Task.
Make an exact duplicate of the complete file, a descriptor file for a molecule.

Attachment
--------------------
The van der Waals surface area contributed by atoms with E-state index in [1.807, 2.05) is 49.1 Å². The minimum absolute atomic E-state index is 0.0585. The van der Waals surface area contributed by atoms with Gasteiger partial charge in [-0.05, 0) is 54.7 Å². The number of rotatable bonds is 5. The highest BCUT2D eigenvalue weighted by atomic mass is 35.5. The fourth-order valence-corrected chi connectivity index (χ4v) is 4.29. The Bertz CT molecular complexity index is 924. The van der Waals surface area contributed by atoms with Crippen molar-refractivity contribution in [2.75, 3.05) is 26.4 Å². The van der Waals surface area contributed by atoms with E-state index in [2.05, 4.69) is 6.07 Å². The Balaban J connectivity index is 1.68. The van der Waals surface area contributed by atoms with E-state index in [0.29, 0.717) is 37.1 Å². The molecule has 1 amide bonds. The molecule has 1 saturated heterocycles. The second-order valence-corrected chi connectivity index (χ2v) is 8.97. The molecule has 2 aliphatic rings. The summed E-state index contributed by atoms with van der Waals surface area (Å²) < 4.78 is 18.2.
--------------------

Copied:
The van der Waals surface area contributed by atoms with E-state index in [1.807, 2.05) is 49.1 Å². The minimum absolute atomic E-state index is 0.0585. The van der Waals surface area contributed by atoms with Gasteiger partial charge in [-0.05, 0) is 54.7 Å². The number of rotatable bonds is 5. The highest BCUT2D eigenvalue weighted by atomic mass is 35.5. The fourth-order valence-corrected chi connectivity index (χ4v) is 4.29. The Bertz CT molecular complexity index is 924. The van der Waals surface area contributed by atoms with Crippen molar-refractivity contribution in [2.75, 3.05) is 26.4 Å². The van der Waals surface area contributed by atoms with E-state index in [2.05, 4.69) is 6.07 Å². The Balaban J connectivity index is 1.68. The van der Waals surface area contributed by atoms with E-state index in [0.29, 0.717) is 37.1 Å². The molecule has 1 amide bonds. The molecule has 1 saturated heterocycles. The second-order valence-corrected chi connectivity index (χ2v) is 8.97. The molecule has 2 aliphatic rings. The summed E-state index contributed by atoms with van der Waals surface area (Å²) < 4.78 is 18.2.